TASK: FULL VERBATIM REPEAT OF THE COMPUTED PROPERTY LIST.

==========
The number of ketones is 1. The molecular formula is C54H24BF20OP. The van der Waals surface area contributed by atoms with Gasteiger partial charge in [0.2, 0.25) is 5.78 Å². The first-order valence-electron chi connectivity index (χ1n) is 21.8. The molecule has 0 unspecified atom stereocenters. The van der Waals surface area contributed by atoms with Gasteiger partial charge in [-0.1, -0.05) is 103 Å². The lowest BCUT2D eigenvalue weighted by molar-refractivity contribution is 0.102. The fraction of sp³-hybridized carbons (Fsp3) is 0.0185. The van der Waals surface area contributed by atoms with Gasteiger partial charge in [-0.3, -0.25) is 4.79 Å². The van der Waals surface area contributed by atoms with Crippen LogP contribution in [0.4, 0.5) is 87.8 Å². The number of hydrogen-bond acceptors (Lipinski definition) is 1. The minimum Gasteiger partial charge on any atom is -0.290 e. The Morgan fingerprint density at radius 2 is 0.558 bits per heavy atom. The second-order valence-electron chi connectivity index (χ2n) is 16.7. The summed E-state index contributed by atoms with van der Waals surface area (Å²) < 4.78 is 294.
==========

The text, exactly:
The number of ketones is 1. The molecular formula is C54H24BF20OP. The van der Waals surface area contributed by atoms with Gasteiger partial charge in [0.2, 0.25) is 5.78 Å². The first-order valence-electron chi connectivity index (χ1n) is 21.8. The molecule has 0 unspecified atom stereocenters. The van der Waals surface area contributed by atoms with Gasteiger partial charge in [-0.1, -0.05) is 103 Å². The lowest BCUT2D eigenvalue weighted by molar-refractivity contribution is 0.102. The fraction of sp³-hybridized carbons (Fsp3) is 0.0185. The van der Waals surface area contributed by atoms with Gasteiger partial charge in [-0.3, -0.25) is 4.79 Å². The van der Waals surface area contributed by atoms with Crippen LogP contribution in [0.4, 0.5) is 87.8 Å². The number of hydrogen-bond acceptors (Lipinski definition) is 1. The minimum Gasteiger partial charge on any atom is -0.290 e. The Morgan fingerprint density at radius 2 is 0.558 bits per heavy atom. The second-order valence-electron chi connectivity index (χ2n) is 16.7. The summed E-state index contributed by atoms with van der Waals surface area (Å²) < 4.78 is 294.